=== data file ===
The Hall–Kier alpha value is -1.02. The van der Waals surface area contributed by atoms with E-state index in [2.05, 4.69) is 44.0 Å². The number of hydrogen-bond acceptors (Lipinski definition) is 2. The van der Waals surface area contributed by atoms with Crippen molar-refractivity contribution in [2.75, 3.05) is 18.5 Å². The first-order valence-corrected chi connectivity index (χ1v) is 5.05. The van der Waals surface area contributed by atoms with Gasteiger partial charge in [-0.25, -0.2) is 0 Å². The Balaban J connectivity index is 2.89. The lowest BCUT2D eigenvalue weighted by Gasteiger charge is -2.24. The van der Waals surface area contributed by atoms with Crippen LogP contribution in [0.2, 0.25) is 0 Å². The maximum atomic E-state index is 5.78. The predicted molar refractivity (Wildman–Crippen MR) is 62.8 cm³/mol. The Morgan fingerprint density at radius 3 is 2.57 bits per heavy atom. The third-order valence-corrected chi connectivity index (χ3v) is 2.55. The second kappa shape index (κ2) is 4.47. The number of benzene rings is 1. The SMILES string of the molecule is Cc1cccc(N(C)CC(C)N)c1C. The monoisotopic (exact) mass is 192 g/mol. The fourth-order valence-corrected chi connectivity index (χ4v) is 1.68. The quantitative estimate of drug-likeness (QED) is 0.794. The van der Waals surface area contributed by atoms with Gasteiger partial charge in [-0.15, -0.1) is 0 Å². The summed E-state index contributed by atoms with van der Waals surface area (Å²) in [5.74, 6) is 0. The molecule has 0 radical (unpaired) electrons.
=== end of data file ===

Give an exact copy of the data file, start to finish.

The Hall–Kier alpha value is -1.02. The van der Waals surface area contributed by atoms with E-state index in [2.05, 4.69) is 44.0 Å². The number of hydrogen-bond acceptors (Lipinski definition) is 2. The van der Waals surface area contributed by atoms with Crippen molar-refractivity contribution in [2.75, 3.05) is 18.5 Å². The first-order valence-corrected chi connectivity index (χ1v) is 5.05. The van der Waals surface area contributed by atoms with Gasteiger partial charge in [-0.25, -0.2) is 0 Å². The Balaban J connectivity index is 2.89. The lowest BCUT2D eigenvalue weighted by Gasteiger charge is -2.24. The van der Waals surface area contributed by atoms with Crippen LogP contribution in [0.2, 0.25) is 0 Å². The maximum atomic E-state index is 5.78. The predicted molar refractivity (Wildman–Crippen MR) is 62.8 cm³/mol. The Morgan fingerprint density at radius 3 is 2.57 bits per heavy atom. The third-order valence-corrected chi connectivity index (χ3v) is 2.55. The second kappa shape index (κ2) is 4.47. The number of benzene rings is 1. The SMILES string of the molecule is Cc1cccc(N(C)CC(C)N)c1C. The monoisotopic (exact) mass is 192 g/mol. The fourth-order valence-corrected chi connectivity index (χ4v) is 1.68. The quantitative estimate of drug-likeness (QED) is 0.794. The van der Waals surface area contributed by atoms with Gasteiger partial charge in [-0.15, -0.1) is 0 Å². The summed E-state index contributed by atoms with van der Waals surface area (Å²) in [5.74, 6) is 0. The molecule has 0 radical (unpaired) electrons.